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United States Department of Agriculture

Agricultural Research Service

Research Project: TRANSMISSIBLE SPONGIFORM ENCEPHALOPATHIES: THE ROLE OF GENETICS, STRAIN VARIATION, AND ENVIRONMENTAL CONTAMINATION IN DISEASE CONTROL

Location: Animal Diseases Research

Title: Resistance of fallow deer (dama dama) to chronic wasting disease under natural exposure in a heavily contaminated environment

Authors
item Rhyan, J -
item Spraker, T -
item Mccollum, M -
item Nol, P -
item Wolfe, L -
item Miller, M -
item Davis, T -
item Creekmore, L -
item O'Rourke, Katherine

Submitted to: Journal of Wildlife Diseases
Publication Type: Peer Reviewed Journal
Publication Acceptance Date: April 3, 2011
Publication Date: November 25, 2009
Citation: Rhyan, J.C., Spraker, T.R., Mccollum, M., Nol, P., Wolfe, L., Miller, M.W., Davis, T., Creekmore, L., Orourke, K.I. 2009. Resistance of fallow deer (dama dama) to chronic wasting disease under natural exposure in a heavily contaminated environment. Journal of Wildlife Diseases. 47(3):739-744.

Interpretive Summary: Chronic wasting disease or CWD is a fatal neurodegenerative disease of deer and elk in North America. The disease is a member of the prion family of disorders and is associated with misfolding of a normal host prion protein. Detection of the misfolded protein is a useful diagnostic test, particularly for animals in early disease. CWD has been diagnosed in wild mule deer (Odocoileus hemionus), white-tailed deer (O. virginianus), Rocky Mountain elk (Cervus elaphus), and Shira's moose (Alces alces). Disease outbreaks in farmed cervids in the US and Canada have demonstrated some differences in relative disease susceptibility associated with changes in the gene for the normal prion protein but no genotype has been linked to disease resistance. However, CWD has not been diagnosed in farmed fallow deer (Dama dama) on farms with infected deer or elk. Fallow deer are susceptible to direct inoculation of infected material into the brain, but the levels of abnormal prion protein in the experimentally infected fallow deer were low. In this study, we investigated the susceptibility of fallow deer to natural disease transmission by housing fallow deer for up to 7 years in pens with mule deer, a highly susceptible species showing strong evidence of prion shedding into the environment. There was no evidence of disease or abnormal prion protein in any of the fallow deer in this study. DNA analysis of the deer in the study demonstrated a naturally occurring genetic mutation that may confer resistance to CWD. If confirmed in follow up studies, fallow deer would be the first CWD resistant cervid species.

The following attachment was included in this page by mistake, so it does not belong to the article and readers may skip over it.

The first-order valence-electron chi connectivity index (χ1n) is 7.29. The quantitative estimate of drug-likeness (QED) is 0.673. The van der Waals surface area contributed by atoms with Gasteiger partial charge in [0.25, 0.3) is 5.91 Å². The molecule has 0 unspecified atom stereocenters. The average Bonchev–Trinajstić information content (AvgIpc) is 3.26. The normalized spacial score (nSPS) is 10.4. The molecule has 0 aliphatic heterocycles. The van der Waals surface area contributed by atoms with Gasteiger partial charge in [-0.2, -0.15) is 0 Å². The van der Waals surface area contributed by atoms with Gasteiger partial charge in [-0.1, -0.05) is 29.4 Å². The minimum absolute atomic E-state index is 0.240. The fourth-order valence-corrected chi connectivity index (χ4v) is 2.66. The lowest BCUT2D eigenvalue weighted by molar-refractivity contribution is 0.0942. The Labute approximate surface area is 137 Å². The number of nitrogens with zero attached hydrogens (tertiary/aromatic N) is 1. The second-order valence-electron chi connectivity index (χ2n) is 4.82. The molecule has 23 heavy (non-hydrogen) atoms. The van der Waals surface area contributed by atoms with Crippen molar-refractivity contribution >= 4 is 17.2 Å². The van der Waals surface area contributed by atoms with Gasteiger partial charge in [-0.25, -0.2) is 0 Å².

Technical Abstract: Chronic wasting disease or CWD is a transmissible spongiform encephalopathy or prion disorder of cervid ruminants in several regions of the US and Canada. The prion disorders are characterized by misfolding of the host cellular prion protein into a relatively protease resistant and potentially neurotoxic disease-associated isoform. CWD is highly transmissible in mule deer (Odocoileus hemionus) with evidence for horizontal transmission and environmental persistence of the infectious agent in the environment. Examination of tissues from depopulated infected herds in the US and Canada has not yet shown evidence of CWD in farmed fallow deer (Dama dama), an imported species raised for meat, antlers, and exhibition purposes. In this study, fallow deer were held in pens with a succession of CWD-infected mule deer for 7 years. Mule deer losses were 100% during that time, with an average incubation time of less than 3 years. In spite of this persisent natural exposure, no evidence of abnormal prion protein was found in the tissues of the fallow deer following 7 years of exposure. Resistance to prion disease in sheep and possibly in goats in associated with single amino acid changes in the normal prion protein. All fallow deer examined to date are homozygous for asparagine (N) at residue 138. Mule deer, white-tailed deer, Rocky Mountain elk, and Shira's moose are all homozygous for serine (S) at that site, although the unexpressed cervid pseudogene encodes 138N. This finding represents the first possible evidence for genetic resistance to CWD in cervids.

Last Modified: 4/23/2014
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